Decentralization is a word that receives a lot of word services in the blockchain community, but some companies are really doing a great job getting their actions to support their words. OmiseGO is one of these companies.
Omise was founded in 2013 as a payment service company and OmiseGO is an extension platform that operates separately. It is important not to confuse the two.
As an ERC-20 token that manages an intelligent contract platform, OMG is a high performance proof-of-stake protocol with a great mission to bring decentralization to trading.
What is needed is OmiseGO Fulfilling
Ripple was originally considered the best solution in the payment service provider industry, but its lack of decentralization has shown that there are significant negative aspects of their operating model. OmiseGO aims to become a decentralized Ripple, but to manage a decentralized high-power exchange (DEX), and has already become the most important name in on-chain and cross-chain transactions.
With decentralization and the ability to link fragmented payment processors, OmiseGO would also be able to help unrestricted access to the banking system.
There is currently a huge gap in the legacy financial network, as payment networks (such as SWIFT) have unilateral control over the flow of financial services on their network. Paypal and Venmo have been shown to have similar risks of centralization, even if they bring some competition to the table.
OmiseGO not only decentralized payment processing and created a DEX, but also released a software development kit (SDK) to allow the creation of new applications and portfolios on its system.
Meet the OmiseGO team
OmiseGO is managed by a well-known team (chaired by Jun Hasegawa) who in the past was called "Fintech Rockstars" of Forbes. Their advisory board is full of big names like Vitalin Buterin, Gavin Wood and Joseph Poon, just to name a few.
Contributing $ 100,000 to the DEVGRANTS program of Ethereum Foundations, they indicated a strong commitment to the future of Ethereum and their investment in the community.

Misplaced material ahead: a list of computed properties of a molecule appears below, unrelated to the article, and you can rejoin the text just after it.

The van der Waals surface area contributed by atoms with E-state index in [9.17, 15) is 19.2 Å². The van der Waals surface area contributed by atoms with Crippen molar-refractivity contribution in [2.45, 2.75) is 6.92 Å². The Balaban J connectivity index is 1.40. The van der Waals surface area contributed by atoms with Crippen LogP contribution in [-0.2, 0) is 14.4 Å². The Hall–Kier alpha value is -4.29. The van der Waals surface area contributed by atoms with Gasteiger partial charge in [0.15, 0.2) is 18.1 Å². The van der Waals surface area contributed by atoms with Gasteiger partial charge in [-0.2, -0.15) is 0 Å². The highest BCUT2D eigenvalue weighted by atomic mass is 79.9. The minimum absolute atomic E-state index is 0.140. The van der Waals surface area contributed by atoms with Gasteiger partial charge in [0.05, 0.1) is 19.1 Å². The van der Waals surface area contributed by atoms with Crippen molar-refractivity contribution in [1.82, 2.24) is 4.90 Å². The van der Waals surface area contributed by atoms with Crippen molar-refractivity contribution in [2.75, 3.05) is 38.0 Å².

Every token must have its usefulness and the OMG is paid to the holders in exchange for validation transactions. These holders have the right to confirm the locks and function effectively as assets that produce income during the operation of the network.
Incentives are in the value of the network. The greater the number of transactions that need to be validated, the more token holders will have to confirm the transactions, so it is likely that more money will be distributed to OMG holders in exchange for their confirmations.
OmiseGO's recent performance
OmiseGO is now trading at around $ 3.30 USD, which is falling in an incredible amount from its high above $ 24 USD in January. This was typical of many resources in the industry, but it could be a sign that OMG is oversold.
Recently there has been a lot of news about OMG. In July, a partnership was announced with Status that would translate into the integration of the services of the two companies. The state is an open source everywhere (decentralized app) for phones and browsers and was one of the first customers to be developed on the Ethereum blockchain. Their main project is to link the mobile chat and social media using the tokenization of Ethereum.
With the aim of definitive decentralization, OmiseGO has its work cut out. Although founded in 2013, they are still in the early stages of their expansion. Other good news came at the beginning of June, when OMG was listed on Unocoin, one of the best Asian stock exchanges located in India.
OmiseGO's dream of connecting all the different financial systems and tracks gives them the potential to become the DEX of the future. The question is whether they can replace the already dominant Ripple by going in a different strategic direction and sticking to their core principles of decentralization and networks without trust.
Featured image courtesy of Shutterstock.